No primary genre of literature has been so often defined and redefined as the novel, and still, no consensus has been reached. Several scholars have suggested that the only valid definition of the novel is the history of the genre itself. The origins of the modern novel, however—the novel as it appears in the early years of the twenty-first century, encompassing both serious fiction and best sellers—are more easily traced. The modern novel in the eighteenth century and its rise in the nineteenth coincided with the rise of the middle class. In consequence, as Ian Watt observes in The Rise of the Novel (1957), one of the paramount features of the novel has been its focus on a detailed re-creation of the bourgeois interior: the clothes, the furnishings, the belongings of the middle class. The novel is also distinguished, Watt points out, by its emphasis on individual characterization, an emphasis that can be related to the social and political movements of the eighteenth and nineteenth centuries. These movements recognized the dignity of the individual and the equality of all people. Despite all its transmutations and variations, the novel today performs the same function it has served since the eighteenth century: It offers reports on (to borrow a title from Anthony Trollope) “the way we live now.”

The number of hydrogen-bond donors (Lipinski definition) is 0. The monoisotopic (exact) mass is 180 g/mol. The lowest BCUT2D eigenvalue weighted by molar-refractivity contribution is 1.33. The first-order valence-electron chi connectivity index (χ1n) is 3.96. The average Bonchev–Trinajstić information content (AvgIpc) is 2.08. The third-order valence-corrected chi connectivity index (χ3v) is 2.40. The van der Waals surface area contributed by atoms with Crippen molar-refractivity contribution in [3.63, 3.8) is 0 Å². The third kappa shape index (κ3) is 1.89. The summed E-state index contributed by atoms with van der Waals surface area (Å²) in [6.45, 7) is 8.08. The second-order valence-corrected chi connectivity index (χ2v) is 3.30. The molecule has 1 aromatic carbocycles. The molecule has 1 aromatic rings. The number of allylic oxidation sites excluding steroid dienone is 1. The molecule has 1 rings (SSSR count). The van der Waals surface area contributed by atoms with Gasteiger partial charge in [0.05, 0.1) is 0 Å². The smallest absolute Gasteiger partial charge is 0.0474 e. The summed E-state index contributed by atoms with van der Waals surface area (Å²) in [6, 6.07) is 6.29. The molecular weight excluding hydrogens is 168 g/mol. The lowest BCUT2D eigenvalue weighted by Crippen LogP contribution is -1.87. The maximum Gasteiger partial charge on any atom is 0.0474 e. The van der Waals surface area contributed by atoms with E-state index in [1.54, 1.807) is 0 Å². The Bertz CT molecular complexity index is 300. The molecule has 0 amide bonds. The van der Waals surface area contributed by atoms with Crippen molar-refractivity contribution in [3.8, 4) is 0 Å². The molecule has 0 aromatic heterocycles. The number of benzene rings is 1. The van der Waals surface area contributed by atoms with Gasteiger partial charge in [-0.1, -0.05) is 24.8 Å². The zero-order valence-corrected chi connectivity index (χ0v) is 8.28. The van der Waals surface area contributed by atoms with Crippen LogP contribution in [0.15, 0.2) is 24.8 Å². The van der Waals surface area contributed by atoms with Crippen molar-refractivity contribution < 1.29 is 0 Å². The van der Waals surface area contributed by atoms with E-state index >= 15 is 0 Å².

Since American literature was, in its early stages, merely an outgrowth of English literature, this survey will treat the development of the English novel before turning to the history of the form in America. It is well to note at the outset, however, that there are several notable differences between the English novel and the American novel. While generalizations about “the novel” in a given nation must always be hedged, it is true that, as Richard Chase observes in The American Novel and Its Tradition (1957), “the American novel tends to rest in contradictions and among extreme ranges of experience,” while “the English novel has followed the middle...
(The entire section is 816 words.)